For those who grew up in the 1970’s, Kashmir was a Shangri-La type paradise on earth. The most renowned and successful romantic films of famous Indian heroes like Rajender Kumar, Shammi Kapoor, Rajesh Khanna, down to the younger generation of Rishi Kapoor, were shot in Kashmir and were huge box office hits.
Visitors to Kashmir in those happier times would vouch for the modern texture of the Kashmiri society. Srinagar not only boasted of some very lovely theatres like the Broadway, it also had a few discos – something unheard of anywhere in North India other than Delhi at that time.
A holiday in Kashmir was a “must do” agenda across national and international spectrums. Regardless of status or budget, Kashmir was the favourite destination of honeymooners. Five star hotels like the Oberoi Palace were standard destination for the rich while those less fortunate would opt for slightly humble but equally vibrant dwellings. There was not one person among the visitors who did not vow to get back at the earliest opportunity- such was the lure of the place.
Kashmir was a favoured destination for tourists not only because of its enthralling natural beauty but also for its famed hospitality. The polite Shikara (Boat) riders, the warm houseboat owners, the haunting Kashmir music, the graceful and lilting Kashmiri folk songs, the sumptuous Kashmir food; overall, the sheer joy of being in the most beautiful place on earth compelled film makers and tourists alike to visit the place over and over again.
A lot of this was due to the intrinsic culture and background of the Kashmiri civilisation. Islam and Hindu practices in Kashmir are quite different from that found in the rest of the country or the world. They constitute a common and unique brand of Sufism based on faith in revered local saints. The region also has a common language, common customs, common dress, common food, apart from the common religious practices. All communities in Kashmir have been living in this state of harmony for centuries. This is the essence of the inherent secularism of Kashmir heralded as “Kashmiriyat”.
Unfortunately the present generation of the young boys if Kashmir, who are ruining their lives by indulging in mindless violence, do not have any inkling of their rich cultural legacy. They seem to be unaware of the potential of their naturally endowed land to give them sustenance, only if they would concentrate their energies towards meaningful pursuits.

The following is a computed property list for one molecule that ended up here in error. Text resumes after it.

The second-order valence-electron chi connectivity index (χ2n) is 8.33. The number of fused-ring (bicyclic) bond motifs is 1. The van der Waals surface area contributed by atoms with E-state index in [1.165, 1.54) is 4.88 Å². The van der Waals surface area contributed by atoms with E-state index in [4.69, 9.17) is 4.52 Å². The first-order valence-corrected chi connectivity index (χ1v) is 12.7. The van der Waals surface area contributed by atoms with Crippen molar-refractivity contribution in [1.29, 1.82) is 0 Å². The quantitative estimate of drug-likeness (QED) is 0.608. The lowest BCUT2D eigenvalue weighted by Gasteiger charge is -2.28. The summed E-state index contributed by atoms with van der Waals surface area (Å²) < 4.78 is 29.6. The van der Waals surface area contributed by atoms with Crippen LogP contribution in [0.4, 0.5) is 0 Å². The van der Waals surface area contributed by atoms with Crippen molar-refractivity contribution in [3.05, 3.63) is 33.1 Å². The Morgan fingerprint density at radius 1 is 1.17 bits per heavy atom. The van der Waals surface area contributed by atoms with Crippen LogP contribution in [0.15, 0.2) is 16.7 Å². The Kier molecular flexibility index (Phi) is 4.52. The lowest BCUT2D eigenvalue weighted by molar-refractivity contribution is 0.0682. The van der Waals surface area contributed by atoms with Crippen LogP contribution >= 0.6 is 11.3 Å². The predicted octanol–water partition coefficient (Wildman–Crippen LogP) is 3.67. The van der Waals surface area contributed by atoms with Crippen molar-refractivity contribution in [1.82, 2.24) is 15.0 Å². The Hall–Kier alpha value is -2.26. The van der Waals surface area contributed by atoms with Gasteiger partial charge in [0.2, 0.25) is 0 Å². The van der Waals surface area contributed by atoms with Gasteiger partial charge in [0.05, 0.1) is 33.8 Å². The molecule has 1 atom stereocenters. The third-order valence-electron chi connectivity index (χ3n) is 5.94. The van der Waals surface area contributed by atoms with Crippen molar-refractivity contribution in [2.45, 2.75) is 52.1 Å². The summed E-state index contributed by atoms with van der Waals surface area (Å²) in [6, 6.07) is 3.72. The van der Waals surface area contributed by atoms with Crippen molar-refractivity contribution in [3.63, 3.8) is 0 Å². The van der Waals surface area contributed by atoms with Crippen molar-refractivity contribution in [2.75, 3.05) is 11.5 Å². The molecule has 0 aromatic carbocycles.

It would not be very wrong to hold the older generation responsible for the lack of awareness among the young.
This state of violence is finding sustenance in the tendency of the elders to constantly harp on the ills that face the valley. In their perpetual and persistent cribs, they find a convenient scapegoat in the Indian state and the Indian government.
Young minds that should be channelised towards the cultural ethos of the valley thus get exposed only to cynicism. This has resulted in their becoming restless, frustrated and petulant.
Political leaders, with a specific purpose of grinding their own axe, have played a major role in building and propagating a mental image of violence in the valley that, in actual, is more hype than reality. Controversial statements made by the political leaders add to the feeling of unrest and provide justification to the idea of violence.
The aforementioned negative mindset and vested political interest led some in Kashmir to look over the shoulder for support from Pakistan which provided to the neighbouring country a window to infest the land with the scourge of terrorism.
It was Kashmiriyat that came under the terrorist attack at the outset. The objective of the terrorists was to divide the communities, decrease their power and finally subjugate what was left behind.
A silent contributor in challenging the barbaric atrocities inflicted by the foreign terrorists on all communities, especially the Muslim community, was the Indian Army.
The Indian Army along with the Jammu and Kashmir Police and paramilitary forces was not deterred from its singular objective of maintaining, at all cost, the territorial and political integrity of the Nation and providing safety to the people of Jammu and Kashmir from this huge terrorist onslaught.
The people joined hands with the security forces in decimating the terrorists and it was with this joint effort that terrorism was contained.
The young boys who are today raising anti-India slogans and pelting stones have no idea as to what their elders have gone through and how they have rid their land from the evil and barbaric mercenaries. They do not know that this herculean task was carried out with the support of the very security forces that they today hate so much and on whom they are pelting stones.
It is very sad that, due their ignorance, they are creating a situation which can be exploited by their enemies in Pakistan to replay the dreadful days of the 1980s and 1990s.
Add to this the fact that they are also clueless about their age old culture and the cocktail of disaster being presently witnessed comes within the realm of understanding.
Resort to mindless violence amounts to a retreat into the barbaric times when the values of modern day civilization held no meaning. Such an attitude brings to naught all the progress that our society has made. Doubtless, such a state of affairs needs to be soundly put down.
It is now up to the elders and the leadership of Kashmir to carry out a course correction of their younger generation on to a path that uplifts rather than degenerates them. It would be expedient to lead them on the path of progress and development that is today open for them. In case such recourse is not taken, the Kashmiri society faces the prospects of a regression to medieval conditions and religious fundamentalism.
(Jasbir Sarai is a social worker and an AAP activist)